4. Suppliers are different. When you engage a new outsourced resource, you’re saying you trust them. They may do things differently from your company and other external resources, but unless and until they give you genuine reason, let them do it their way. It’s not about late hours, early starts or brown-nosing the boss – it’s about what they deliver.

5. Suppliers are people. Just trying to keep good relations with them will nearly always be enough to engender Herculean efforts from them, to your benefit. But because they are people, the law states that killing them, as very occasionally you must, will almost inevitably result in a custodial sentence.


AUDIO: James Hannigan, freelance musician

The word 'supplier' has corporate connotations which can be off-putting to some 'arty' recipients. Unless looking for technical services, the less 'Silicon Valley' the brief the better. Games are entertainment - and we are not talking about ordering paper clips here, but engaging and recruiting entertainers of a sort.

The industry can overlook the value others add through their individuality, imagination and personal vision – often reflected in ads and briefs viewing candidates as tool-users, technologists or suppliers of assets. In this content-led age of gaming, if we expect assets to be created to a fixed brief, we ignore an individual's take on the big picture and their potential to feed into games on a design level.

FOCUS ON TALENT
The emphasis on tools, the desire to find the 'jack of all trades' inexplicably persists in some quarters. It's an impossibly tall order to find a person or organisation able to do a world-class job in every area – even if they possess or are proficient with the tools allowing them to dabble in 'everything'.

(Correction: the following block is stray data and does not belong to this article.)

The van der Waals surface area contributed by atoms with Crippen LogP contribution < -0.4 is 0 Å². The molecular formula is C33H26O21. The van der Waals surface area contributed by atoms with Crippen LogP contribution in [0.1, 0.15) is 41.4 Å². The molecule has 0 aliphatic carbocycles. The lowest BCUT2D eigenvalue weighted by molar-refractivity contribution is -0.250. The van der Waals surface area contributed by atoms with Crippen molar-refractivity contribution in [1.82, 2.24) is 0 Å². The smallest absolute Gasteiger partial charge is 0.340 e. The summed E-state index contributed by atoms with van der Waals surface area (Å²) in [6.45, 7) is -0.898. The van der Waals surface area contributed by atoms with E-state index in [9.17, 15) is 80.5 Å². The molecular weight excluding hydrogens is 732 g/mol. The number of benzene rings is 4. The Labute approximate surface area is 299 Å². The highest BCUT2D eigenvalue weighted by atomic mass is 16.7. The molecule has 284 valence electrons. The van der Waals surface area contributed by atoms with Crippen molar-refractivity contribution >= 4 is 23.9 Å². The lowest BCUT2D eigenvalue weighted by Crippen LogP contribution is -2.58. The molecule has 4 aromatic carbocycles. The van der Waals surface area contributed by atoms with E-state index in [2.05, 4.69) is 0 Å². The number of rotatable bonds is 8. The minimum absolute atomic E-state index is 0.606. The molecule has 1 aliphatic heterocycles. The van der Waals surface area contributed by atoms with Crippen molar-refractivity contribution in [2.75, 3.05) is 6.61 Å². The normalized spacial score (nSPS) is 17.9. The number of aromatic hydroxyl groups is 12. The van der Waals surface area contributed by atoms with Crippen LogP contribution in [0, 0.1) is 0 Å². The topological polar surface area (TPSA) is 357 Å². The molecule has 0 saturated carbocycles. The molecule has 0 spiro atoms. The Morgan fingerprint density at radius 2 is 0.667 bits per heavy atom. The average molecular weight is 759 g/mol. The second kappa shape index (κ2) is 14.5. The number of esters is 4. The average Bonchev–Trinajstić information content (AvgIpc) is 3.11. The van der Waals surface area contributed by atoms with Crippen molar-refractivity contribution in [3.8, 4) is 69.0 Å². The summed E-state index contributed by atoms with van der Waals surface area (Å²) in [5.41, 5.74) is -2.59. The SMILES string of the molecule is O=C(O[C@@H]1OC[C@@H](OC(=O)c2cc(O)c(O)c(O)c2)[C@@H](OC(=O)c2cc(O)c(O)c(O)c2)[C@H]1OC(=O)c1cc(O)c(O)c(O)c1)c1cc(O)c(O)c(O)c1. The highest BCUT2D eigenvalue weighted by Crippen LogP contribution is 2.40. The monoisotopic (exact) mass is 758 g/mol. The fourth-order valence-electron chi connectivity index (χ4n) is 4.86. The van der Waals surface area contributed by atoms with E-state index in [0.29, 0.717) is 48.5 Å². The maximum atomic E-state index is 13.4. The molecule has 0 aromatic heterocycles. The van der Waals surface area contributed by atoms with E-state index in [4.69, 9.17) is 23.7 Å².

To highlight how absurd it may be selecting on this basis, imagine John Williams getting his next film on the basis of owning Sound Forge; or Steven Spielberg getting a picture because he uses Final Cut Pro. It's time we learnt to identify talent and look beyond technology in games. Although relevant, the use of tools ought to be a given.

It's important to know what you are looking for, and to be aware of the specialisms in existence (e.g. the differences between sound designers, composers, engineers and so on) – which are often clumped together. The focus and clarity of a brief is important if you want the supplier to hit the nail on the head, and will help ensure the right people receive it.

Outsourcing gives you choice, but setting up a beauty contest can alienate many of the best suppliers. A track record in games will at least tell you there's more than just chance to any success they have, and suggests they are easy to work with. This has to be better criteria than 'cheapest and nearest' or 'first company listed in the back pages'.

Keeping the brief flexible allows the supplier to shape it and debate their role, allowing your work and theirs to become entwined, developing organically. The best artists not only work to the brief, but will challenge it as well – helping to determine style, when, where and how content gets used.